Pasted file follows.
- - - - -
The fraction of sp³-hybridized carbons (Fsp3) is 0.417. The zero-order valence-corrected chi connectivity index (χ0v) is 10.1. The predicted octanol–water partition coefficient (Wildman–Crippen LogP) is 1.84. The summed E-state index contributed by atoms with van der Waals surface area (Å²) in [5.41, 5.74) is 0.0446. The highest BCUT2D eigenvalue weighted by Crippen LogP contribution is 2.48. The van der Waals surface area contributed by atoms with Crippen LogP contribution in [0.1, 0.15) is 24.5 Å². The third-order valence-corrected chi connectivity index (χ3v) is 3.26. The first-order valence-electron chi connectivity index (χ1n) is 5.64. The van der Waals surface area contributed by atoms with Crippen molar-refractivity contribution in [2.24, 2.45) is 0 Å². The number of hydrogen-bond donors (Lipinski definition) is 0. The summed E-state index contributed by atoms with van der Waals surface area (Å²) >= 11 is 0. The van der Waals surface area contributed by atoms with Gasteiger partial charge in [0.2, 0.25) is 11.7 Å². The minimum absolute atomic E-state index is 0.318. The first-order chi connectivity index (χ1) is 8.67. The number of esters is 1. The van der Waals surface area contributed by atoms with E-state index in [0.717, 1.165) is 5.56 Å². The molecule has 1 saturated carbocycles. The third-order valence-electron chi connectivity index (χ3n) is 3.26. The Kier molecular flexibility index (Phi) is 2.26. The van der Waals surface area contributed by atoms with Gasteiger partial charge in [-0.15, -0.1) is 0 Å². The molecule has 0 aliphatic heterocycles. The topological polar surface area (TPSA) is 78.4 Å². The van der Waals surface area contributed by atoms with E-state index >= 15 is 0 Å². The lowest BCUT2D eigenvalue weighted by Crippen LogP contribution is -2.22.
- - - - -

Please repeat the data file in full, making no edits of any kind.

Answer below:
The fraction of sp³-hybridized carbons (Fsp3) is 0.417. The zero-order valence-corrected chi connectivity index (χ0v) is 10.1. The predicted octanol–water partition coefficient (Wildman–Crippen LogP) is 1.84. The summed E-state index contributed by atoms with van der Waals surface area (Å²) in [5.41, 5.74) is 0.0446. The highest BCUT2D eigenvalue weighted by Crippen LogP contribution is 2.48. The van der Waals surface area contributed by atoms with Crippen LogP contribution in [0.1, 0.15) is 24.5 Å². The third-order valence-corrected chi connectivity index (χ3v) is 3.26. The first-order valence-electron chi connectivity index (χ1n) is 5.64. The van der Waals surface area contributed by atoms with Crippen molar-refractivity contribution in [2.24, 2.45) is 0 Å². The number of hydrogen-bond donors (Lipinski definition) is 0. The summed E-state index contributed by atoms with van der Waals surface area (Å²) >= 11 is 0. The van der Waals surface area contributed by atoms with Gasteiger partial charge in [0.2, 0.25) is 11.7 Å². The minimum absolute atomic E-state index is 0.318. The first-order chi connectivity index (χ1) is 8.67. The number of esters is 1. The van der Waals surface area contributed by atoms with E-state index in [0.717, 1.165) is 5.56 Å². The molecule has 1 saturated carbocycles. The third-order valence-electron chi connectivity index (χ3n) is 3.26. The Kier molecular flexibility index (Phi) is 2.26. The van der Waals surface area contributed by atoms with Gasteiger partial charge in [-0.15, -0.1) is 0 Å². The molecule has 0 aliphatic heterocycles. The topological polar surface area (TPSA) is 78.4 Å². The van der Waals surface area contributed by atoms with E-state index >= 15 is 0 Å². The lowest BCUT2D eigenvalue weighted by Crippen LogP contribution is -2.22.